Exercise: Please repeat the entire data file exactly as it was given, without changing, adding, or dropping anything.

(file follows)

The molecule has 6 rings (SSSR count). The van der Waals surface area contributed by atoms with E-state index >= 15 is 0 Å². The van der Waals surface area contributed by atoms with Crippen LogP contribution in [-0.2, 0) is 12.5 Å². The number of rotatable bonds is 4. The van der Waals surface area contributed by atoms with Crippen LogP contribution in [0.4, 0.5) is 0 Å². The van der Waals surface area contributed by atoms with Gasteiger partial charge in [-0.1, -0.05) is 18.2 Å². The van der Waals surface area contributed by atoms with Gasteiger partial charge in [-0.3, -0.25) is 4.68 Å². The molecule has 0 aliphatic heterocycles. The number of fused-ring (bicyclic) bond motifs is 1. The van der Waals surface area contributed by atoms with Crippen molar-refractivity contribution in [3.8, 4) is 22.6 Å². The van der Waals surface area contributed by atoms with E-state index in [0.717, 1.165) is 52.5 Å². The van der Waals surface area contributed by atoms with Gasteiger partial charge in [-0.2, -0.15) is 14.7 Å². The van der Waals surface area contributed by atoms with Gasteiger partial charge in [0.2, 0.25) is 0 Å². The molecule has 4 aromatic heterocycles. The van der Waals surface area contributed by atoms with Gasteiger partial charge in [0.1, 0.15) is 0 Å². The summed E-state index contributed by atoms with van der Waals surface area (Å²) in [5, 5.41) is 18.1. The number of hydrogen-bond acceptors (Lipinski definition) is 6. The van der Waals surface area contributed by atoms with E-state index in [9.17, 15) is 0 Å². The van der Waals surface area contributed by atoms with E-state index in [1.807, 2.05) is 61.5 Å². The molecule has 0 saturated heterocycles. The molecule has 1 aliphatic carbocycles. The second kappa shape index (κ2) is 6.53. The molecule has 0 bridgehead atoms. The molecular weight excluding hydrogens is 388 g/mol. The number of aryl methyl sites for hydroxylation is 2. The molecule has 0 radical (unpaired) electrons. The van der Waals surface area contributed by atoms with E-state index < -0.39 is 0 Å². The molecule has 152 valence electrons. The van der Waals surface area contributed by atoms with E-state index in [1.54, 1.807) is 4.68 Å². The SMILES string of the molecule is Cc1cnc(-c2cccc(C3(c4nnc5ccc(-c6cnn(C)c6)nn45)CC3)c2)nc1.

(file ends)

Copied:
The molecule has 6 rings (SSSR count). The van der Waals surface area contributed by atoms with E-state index >= 15 is 0 Å². The van der Waals surface area contributed by atoms with Crippen LogP contribution in [-0.2, 0) is 12.5 Å². The number of rotatable bonds is 4. The van der Waals surface area contributed by atoms with Crippen LogP contribution in [0.4, 0.5) is 0 Å². The van der Waals surface area contributed by atoms with Gasteiger partial charge in [-0.1, -0.05) is 18.2 Å². The van der Waals surface area contributed by atoms with Gasteiger partial charge in [-0.3, -0.25) is 4.68 Å². The molecule has 0 aliphatic heterocycles. The number of fused-ring (bicyclic) bond motifs is 1. The van der Waals surface area contributed by atoms with Crippen molar-refractivity contribution in [3.8, 4) is 22.6 Å². The van der Waals surface area contributed by atoms with E-state index in [0.717, 1.165) is 52.5 Å². The van der Waals surface area contributed by atoms with Gasteiger partial charge in [-0.2, -0.15) is 14.7 Å². The van der Waals surface area contributed by atoms with Gasteiger partial charge in [0.2, 0.25) is 0 Å². The molecule has 4 aromatic heterocycles. The van der Waals surface area contributed by atoms with Gasteiger partial charge in [0.1, 0.15) is 0 Å². The summed E-state index contributed by atoms with van der Waals surface area (Å²) in [5, 5.41) is 18.1. The number of hydrogen-bond acceptors (Lipinski definition) is 6. The van der Waals surface area contributed by atoms with E-state index in [9.17, 15) is 0 Å². The van der Waals surface area contributed by atoms with E-state index in [1.807, 2.05) is 61.5 Å². The molecule has 0 saturated heterocycles. The molecule has 1 aliphatic carbocycles. The second kappa shape index (κ2) is 6.53. The molecule has 0 bridgehead atoms. The molecular weight excluding hydrogens is 388 g/mol. The number of aryl methyl sites for hydroxylation is 2. The molecule has 0 radical (unpaired) electrons. The van der Waals surface area contributed by atoms with E-state index < -0.39 is 0 Å². The molecule has 152 valence electrons. The van der Waals surface area contributed by atoms with E-state index in [1.54, 1.807) is 4.68 Å². The SMILES string of the molecule is Cc1cnc(-c2cccc(C3(c4nnc5ccc(-c6cnn(C)c6)nn45)CC3)c2)nc1.